November 30, 2022

Repeated school closures due to COVID leading to learning losses in South Asia: UNICEF

school student

School closures have led to alarming disparities in learning opportunities for children in South Asia, despite significant efforts by governments and partners to expand distance learning, according to recent UNICEF research in India, Maldives, Pakistan and Sri Lanka.

School closings in South Asia due to the COVID-19 pandemic have stopped 434 million children from learning. According to UNICEF research, a large number of students and their parents report that students have learned significantly less compared to pre-pandemic levels. In India, 80 per cent of children between the ages of 14 and 18 reported lower levels of learning than in school.

Similarly, in Sri Lanka, 69 percent of parents of primary school children reported that their children were learning “less” or “much less”. Girls and boys from the most disadvantaged families and children with disabilities faced the greatest challenges while learning remotely.

“School closings in South Asia have forced hundreds of millions of children and their teachers to move to distance education in an area with little connectivity and affordable equipment,” said George Laryea Adjei, UNICEF regional director for the South of Asia. “Even when a family has access to technology, children do not always have access to it. As a result, children have experienced massive setbacks on their educational path.” Despite the great efforts of governments

declining connectivity and access to digital devices has severely hampered efforts to spread distance learning. In India, 42 percent of children between the ages of 6 and 13 reported that they did not use any form of distance learning while schools were closed. In Pakistan, 23 percent of young children did not have access to any device that could support distance learning. Poor and disadvantaged families have been hit the hardest, with many families struggling to buy even a single device.

Even where devices are available, UNICEF research indicates that they are often underused and children’s access to them is often limited. For example, in Pakistan, among children who have access to devices, only about 24 percent are able to use them whenever they want.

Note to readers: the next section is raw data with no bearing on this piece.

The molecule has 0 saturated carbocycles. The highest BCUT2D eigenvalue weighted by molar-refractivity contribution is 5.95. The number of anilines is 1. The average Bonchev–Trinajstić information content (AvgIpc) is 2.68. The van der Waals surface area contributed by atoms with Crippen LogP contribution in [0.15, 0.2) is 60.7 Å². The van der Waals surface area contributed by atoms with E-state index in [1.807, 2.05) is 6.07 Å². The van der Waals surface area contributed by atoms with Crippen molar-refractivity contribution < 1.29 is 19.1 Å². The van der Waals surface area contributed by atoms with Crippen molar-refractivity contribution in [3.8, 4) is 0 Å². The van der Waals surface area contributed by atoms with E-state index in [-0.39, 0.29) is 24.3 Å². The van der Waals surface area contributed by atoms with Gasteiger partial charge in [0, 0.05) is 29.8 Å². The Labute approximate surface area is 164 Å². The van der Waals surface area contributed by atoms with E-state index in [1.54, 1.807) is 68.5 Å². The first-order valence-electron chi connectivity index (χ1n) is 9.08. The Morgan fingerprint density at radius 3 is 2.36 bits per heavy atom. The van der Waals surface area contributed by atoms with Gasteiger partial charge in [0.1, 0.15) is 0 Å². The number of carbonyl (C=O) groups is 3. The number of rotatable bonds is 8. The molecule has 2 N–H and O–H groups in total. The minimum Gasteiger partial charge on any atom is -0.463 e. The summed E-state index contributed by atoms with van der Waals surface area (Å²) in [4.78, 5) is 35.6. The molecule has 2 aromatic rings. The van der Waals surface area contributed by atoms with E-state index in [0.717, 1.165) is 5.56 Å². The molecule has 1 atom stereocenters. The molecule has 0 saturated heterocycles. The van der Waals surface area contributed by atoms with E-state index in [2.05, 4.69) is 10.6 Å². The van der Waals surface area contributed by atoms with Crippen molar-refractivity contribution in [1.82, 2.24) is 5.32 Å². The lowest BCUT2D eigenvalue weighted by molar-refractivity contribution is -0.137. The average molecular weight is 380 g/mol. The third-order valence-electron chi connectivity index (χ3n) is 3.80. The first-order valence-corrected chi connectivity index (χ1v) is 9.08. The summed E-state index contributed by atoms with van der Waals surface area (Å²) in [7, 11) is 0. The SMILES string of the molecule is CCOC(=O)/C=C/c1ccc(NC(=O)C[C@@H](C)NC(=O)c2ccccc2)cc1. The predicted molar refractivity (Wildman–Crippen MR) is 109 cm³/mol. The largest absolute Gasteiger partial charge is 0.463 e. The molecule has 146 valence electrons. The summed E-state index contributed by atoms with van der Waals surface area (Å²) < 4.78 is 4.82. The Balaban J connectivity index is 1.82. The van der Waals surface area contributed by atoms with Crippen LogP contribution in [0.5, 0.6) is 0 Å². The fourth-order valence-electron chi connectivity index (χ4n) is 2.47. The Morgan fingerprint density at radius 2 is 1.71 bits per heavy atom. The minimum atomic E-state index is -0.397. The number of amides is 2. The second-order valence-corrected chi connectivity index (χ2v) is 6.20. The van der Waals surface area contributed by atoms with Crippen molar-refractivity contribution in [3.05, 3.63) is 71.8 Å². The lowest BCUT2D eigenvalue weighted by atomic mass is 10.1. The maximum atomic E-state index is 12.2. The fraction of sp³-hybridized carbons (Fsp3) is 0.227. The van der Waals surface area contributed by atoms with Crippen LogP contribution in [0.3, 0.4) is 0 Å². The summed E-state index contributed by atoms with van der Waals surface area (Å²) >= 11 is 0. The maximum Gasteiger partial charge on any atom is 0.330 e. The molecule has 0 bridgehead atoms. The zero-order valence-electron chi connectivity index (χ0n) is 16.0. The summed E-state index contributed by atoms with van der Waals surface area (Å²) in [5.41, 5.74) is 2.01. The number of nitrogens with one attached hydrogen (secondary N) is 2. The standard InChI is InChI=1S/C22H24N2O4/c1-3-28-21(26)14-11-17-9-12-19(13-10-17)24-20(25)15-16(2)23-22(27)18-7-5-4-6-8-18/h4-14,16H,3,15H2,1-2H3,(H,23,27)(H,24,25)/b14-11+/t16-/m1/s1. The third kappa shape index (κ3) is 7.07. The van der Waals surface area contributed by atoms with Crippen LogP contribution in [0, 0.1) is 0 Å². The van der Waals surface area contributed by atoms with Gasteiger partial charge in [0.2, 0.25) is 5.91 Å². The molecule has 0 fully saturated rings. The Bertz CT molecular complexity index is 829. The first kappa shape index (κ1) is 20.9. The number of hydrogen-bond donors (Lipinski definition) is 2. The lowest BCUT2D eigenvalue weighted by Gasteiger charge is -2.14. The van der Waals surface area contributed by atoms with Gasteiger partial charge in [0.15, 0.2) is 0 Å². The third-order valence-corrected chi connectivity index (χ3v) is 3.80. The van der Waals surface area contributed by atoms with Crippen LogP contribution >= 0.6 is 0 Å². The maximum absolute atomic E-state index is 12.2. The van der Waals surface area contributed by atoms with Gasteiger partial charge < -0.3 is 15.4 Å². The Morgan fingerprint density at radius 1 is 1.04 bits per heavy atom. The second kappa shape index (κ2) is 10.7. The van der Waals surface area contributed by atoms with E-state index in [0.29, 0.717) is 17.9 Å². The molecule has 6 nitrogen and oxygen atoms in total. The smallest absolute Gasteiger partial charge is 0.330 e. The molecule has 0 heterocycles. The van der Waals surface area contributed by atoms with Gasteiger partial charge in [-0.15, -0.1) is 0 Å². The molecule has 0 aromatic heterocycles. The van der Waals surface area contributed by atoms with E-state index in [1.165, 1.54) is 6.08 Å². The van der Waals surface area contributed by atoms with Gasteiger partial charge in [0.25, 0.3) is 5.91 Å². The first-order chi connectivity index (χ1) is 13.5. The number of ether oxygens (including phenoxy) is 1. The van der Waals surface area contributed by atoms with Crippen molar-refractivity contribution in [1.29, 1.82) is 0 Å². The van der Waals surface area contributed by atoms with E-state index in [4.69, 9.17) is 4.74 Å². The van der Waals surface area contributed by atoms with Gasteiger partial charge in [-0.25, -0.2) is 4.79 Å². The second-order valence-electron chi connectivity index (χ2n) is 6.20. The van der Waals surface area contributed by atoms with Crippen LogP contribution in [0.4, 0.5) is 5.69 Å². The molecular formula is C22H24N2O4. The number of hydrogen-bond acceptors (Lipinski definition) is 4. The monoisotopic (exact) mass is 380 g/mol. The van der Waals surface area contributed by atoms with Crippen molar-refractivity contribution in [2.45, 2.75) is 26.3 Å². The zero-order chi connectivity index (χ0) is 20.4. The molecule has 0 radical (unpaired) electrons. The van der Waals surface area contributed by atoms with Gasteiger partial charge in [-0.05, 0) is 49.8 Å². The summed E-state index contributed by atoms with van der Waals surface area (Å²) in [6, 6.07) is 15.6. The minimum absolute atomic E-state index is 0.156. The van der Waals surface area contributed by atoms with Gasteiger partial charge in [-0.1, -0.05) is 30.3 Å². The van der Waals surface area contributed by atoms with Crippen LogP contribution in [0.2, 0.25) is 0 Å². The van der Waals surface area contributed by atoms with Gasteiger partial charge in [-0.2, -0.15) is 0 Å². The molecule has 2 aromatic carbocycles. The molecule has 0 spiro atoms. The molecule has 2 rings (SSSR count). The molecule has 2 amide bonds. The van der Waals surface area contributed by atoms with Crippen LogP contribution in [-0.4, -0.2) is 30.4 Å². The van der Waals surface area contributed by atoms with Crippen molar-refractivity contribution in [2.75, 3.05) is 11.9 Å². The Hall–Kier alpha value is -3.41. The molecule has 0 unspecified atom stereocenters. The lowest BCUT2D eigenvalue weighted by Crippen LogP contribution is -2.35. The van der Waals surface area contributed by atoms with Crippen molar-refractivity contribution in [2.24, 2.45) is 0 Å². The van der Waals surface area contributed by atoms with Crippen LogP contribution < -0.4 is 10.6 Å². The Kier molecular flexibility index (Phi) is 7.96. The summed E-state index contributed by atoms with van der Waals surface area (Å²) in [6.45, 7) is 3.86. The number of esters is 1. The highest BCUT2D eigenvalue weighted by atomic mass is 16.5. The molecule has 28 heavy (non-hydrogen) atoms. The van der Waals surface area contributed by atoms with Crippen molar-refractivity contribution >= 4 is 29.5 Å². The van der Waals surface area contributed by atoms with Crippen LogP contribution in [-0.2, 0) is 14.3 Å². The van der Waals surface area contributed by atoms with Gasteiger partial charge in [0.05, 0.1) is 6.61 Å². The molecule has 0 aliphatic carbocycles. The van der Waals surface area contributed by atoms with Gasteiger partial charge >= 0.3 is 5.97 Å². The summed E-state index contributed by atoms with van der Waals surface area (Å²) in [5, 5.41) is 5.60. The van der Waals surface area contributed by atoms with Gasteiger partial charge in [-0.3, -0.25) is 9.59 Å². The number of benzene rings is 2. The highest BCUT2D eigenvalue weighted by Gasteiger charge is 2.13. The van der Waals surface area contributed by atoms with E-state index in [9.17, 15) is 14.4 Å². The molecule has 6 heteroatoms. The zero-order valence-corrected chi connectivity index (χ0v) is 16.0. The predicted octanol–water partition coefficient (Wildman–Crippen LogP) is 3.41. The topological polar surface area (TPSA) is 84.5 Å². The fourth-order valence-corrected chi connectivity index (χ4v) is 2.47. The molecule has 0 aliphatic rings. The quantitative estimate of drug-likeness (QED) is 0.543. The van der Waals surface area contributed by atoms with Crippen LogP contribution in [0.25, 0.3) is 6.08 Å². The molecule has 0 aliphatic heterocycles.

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The research found that student and teacher participation, when regular and reciprocal, is a strong predictor of children’s learning success, especially for younger students. However, surveys found that most students had little or no contact with their teachers after schools closed. In Sri Lanka’s private primary schools, 52 percent of teachers reported calling their students five days a week, but that number dropped to just 8 percent for teachers in public primary schools.

“The safe reopening of schools should be seen as one of the top priorities of all governments. In parallel, investment in teachers will ensure that teachers and schools can adapt to all situations. The more teachers are trained, equipped and supported in distance and blended learning, the more teachers are trained, equipped and supported in blended and distance learning, “added George Laryea Adjei. It’s better for them to reach out to all of their students. ”This is an important investment we must make for children as the district prepares for future waves of COVID-19. We need to build systems that can weather any storm and keep children educated, no matter the circumstances “.

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The closure of schools in South Asia has exacerbated an already precarious situation. Even before the pandemic, nearly 60 percent of children in South Asia were unable to read and understand simple texts when they were 10 years old. In addition, 12.5 million children at the primary level and 16.5 million at the lower secondary level were out of school.

Dr Yasmin Ali Haque, UNICEF Representative in India, said: “Going to school is an essential part of children’s lives. The prolonged closure of schools due to COVID-19 has caused many children to miss school. learning, social interaction and play time, which is essential for their development and general well-being. The safe and gradual reopening of schools in the Indian states is a welcome step as children learn better and this will help prevent further learning loss and alleviate some of the psychological stress they face. The component is fundamental.